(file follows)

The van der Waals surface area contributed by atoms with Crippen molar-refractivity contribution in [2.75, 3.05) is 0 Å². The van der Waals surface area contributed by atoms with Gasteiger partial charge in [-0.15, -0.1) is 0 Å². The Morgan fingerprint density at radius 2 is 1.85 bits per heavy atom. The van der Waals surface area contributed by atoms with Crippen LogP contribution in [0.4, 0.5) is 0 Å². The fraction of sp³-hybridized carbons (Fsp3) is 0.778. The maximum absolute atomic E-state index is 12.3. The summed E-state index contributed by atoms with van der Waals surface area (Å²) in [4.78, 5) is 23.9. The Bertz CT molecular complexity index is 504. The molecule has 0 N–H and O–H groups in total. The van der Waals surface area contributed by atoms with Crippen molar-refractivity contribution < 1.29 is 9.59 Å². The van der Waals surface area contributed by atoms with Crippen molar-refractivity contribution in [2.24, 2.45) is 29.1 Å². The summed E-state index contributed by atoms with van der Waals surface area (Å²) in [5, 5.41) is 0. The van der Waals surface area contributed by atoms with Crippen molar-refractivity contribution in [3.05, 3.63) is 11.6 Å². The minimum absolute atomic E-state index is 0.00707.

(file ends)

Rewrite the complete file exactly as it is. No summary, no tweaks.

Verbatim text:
The van der Waals surface area contributed by atoms with Crippen molar-refractivity contribution in [2.75, 3.05) is 0 Å². The van der Waals surface area contributed by atoms with Gasteiger partial charge in [-0.15, -0.1) is 0 Å². The Morgan fingerprint density at radius 2 is 1.85 bits per heavy atom. The van der Waals surface area contributed by atoms with Crippen LogP contribution in [0.4, 0.5) is 0 Å². The fraction of sp³-hybridized carbons (Fsp3) is 0.778. The maximum absolute atomic E-state index is 12.3. The summed E-state index contributed by atoms with van der Waals surface area (Å²) in [4.78, 5) is 23.9. The Bertz CT molecular complexity index is 504. The molecule has 0 N–H and O–H groups in total. The van der Waals surface area contributed by atoms with Crippen molar-refractivity contribution < 1.29 is 9.59 Å². The van der Waals surface area contributed by atoms with Crippen molar-refractivity contribution in [2.24, 2.45) is 29.1 Å². The summed E-state index contributed by atoms with van der Waals surface area (Å²) in [5, 5.41) is 0. The van der Waals surface area contributed by atoms with Crippen molar-refractivity contribution in [3.05, 3.63) is 11.6 Å². The minimum absolute atomic E-state index is 0.00707.